Perhaps most important is the intuitive action for most people, thanks to the popularity of smartphone entertainment. In other words, everyone knows what to do. “As soon as I take out the camera, I start composing,” Chiu Hau explains. “I’ll start making frames for the subject.”

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Boy walking in town square during games season

In-game screenshots for the game season (PS5 and PC) (Image credit: Scavengers Studio)
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Boy walking on the field during games season

(Image credit: Scavengers Studio)
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Boy walking towards ancient sculptures during games season

(Image credit: Scavengers Studio)

Photos are increasingly incorporated into the gameplay of indie titles, but for many blockbusters, photos exist as individual pieces.Photo mode‘, Apart from the game itself. All the player has to do is pause the action and start taking photos at a particularly engaging time.

Popular eye-catching action titles like Horizon Zero Dawn, God of War, and The Last of Us Part II include almost the entire post-production suite folded into photo mode, including lighting, focus, and scope. of vision. I have. You often have the ability to change the surroundings, such as the time of day, the weather, and even the actual shooting accessories.

These tools are new and flexible, but they are part of a tradition almost as old as the game itself. The so-called “screenshots”, the pioneers of modern video game photography.

Virtual tourism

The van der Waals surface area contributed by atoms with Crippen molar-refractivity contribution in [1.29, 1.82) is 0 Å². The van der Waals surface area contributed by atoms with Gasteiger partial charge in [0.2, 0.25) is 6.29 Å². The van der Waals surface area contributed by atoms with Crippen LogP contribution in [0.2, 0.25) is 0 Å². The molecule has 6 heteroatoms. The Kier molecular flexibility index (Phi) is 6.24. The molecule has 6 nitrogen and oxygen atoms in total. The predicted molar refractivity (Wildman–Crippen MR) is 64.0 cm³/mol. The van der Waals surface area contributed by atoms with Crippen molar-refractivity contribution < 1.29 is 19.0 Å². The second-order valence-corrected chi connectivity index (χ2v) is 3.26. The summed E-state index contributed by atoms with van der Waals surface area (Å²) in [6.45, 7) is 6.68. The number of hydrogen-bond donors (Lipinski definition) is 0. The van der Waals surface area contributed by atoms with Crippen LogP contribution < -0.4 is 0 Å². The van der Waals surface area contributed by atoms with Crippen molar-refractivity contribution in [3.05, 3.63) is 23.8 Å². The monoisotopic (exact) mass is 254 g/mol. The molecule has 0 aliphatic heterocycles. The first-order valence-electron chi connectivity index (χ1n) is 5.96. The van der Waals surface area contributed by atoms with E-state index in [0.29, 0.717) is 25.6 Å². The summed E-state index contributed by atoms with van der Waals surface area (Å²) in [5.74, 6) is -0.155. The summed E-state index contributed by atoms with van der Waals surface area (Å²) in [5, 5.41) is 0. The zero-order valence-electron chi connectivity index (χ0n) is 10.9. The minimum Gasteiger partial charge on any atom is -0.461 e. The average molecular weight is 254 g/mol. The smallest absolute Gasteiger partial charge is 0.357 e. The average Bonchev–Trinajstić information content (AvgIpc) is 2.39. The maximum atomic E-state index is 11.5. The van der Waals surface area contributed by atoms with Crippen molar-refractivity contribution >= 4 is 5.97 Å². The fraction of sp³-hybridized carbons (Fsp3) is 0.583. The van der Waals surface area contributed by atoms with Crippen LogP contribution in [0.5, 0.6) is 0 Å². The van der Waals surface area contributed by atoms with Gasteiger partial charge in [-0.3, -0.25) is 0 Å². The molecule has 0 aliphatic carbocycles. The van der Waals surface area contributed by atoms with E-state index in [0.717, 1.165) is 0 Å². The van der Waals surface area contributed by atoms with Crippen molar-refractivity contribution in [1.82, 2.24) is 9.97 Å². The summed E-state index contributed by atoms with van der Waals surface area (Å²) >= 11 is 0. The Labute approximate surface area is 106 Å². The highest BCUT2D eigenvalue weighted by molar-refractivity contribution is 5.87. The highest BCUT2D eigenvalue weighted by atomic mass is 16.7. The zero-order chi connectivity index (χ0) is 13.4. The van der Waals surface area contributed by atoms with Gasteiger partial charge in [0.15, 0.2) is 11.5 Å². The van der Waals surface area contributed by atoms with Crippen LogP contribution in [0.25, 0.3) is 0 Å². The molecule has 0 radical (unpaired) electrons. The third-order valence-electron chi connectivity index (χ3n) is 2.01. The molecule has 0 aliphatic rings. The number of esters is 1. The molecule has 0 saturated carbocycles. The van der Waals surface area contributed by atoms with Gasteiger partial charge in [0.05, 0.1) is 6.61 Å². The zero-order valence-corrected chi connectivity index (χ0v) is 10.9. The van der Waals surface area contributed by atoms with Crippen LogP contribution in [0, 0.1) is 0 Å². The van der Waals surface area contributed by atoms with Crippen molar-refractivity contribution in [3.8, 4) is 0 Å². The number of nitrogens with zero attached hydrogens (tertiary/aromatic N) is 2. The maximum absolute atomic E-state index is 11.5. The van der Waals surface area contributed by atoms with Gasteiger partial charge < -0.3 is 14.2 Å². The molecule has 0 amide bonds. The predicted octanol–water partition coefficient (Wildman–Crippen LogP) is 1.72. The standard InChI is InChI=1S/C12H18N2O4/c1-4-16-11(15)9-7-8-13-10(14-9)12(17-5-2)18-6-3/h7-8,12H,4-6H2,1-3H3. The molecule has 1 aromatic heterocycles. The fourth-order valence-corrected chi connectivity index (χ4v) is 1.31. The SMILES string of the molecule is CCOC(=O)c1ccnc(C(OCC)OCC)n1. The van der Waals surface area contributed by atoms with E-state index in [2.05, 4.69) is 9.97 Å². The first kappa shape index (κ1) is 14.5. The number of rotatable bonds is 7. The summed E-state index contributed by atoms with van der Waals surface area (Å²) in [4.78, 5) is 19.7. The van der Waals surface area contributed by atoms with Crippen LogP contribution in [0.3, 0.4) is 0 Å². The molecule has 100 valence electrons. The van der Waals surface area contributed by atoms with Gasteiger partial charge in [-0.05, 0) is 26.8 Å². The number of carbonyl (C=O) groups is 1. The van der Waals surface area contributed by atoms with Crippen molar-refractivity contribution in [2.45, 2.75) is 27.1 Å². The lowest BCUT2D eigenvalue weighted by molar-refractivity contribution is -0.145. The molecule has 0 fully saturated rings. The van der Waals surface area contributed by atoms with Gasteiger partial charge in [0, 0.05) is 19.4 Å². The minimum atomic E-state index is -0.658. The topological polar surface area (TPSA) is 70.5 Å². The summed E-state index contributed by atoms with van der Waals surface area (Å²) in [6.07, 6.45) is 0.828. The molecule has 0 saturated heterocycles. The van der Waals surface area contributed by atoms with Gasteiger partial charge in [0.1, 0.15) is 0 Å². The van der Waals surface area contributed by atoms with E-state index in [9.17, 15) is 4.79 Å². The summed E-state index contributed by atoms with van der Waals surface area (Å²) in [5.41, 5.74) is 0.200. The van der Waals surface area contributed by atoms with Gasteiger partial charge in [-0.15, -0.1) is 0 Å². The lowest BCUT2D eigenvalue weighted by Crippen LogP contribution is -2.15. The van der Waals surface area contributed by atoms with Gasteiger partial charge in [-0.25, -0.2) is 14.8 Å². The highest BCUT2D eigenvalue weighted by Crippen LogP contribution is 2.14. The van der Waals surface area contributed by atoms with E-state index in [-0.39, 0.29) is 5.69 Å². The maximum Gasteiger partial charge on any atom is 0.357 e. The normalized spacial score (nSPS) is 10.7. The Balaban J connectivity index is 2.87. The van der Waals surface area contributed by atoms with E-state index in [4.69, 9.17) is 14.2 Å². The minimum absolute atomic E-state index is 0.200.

Throughout the pandemic, Tucker takes a photo of their history and his way around the world as if he was on an adventure vacation, and plays a blockbuster video game as an alternate means of travel. Say you’re having fun.

Green vegetation and an impressive catastrophic environment Last of Us Part II He started printing in-game photos using Instax MiniLink, as it provided a valuable theme.

A microphone is placed next to the dragonfly

(Image credit: Scavengers Studio)

For Sullivan, the season As such, he has emerged in the real world during tough times over the past 18 months. “I cycled around Montreal, took pictures and tried to learn more about Montreal,” he says. “It feels like there is a strange relationship between what we influence the game and how we feel is influenced by the game itself, with some research and attention. The season feels more integrated into real life than I imagined when I started. “

Sullivan’s own background is exactly what makes the season and his in-game photographs so appealing. Gamers looking for all the features of “photo mode” may be disappointed, and those who want all the control of a modern DSLR will be disappointed.

However, anyone who wants to experience the emotional nature of photography, especially the simplicity and immediacy of the analog camera format, should be well served. By providing players with the tools of the past, the season can bring a whole new perspective to the world.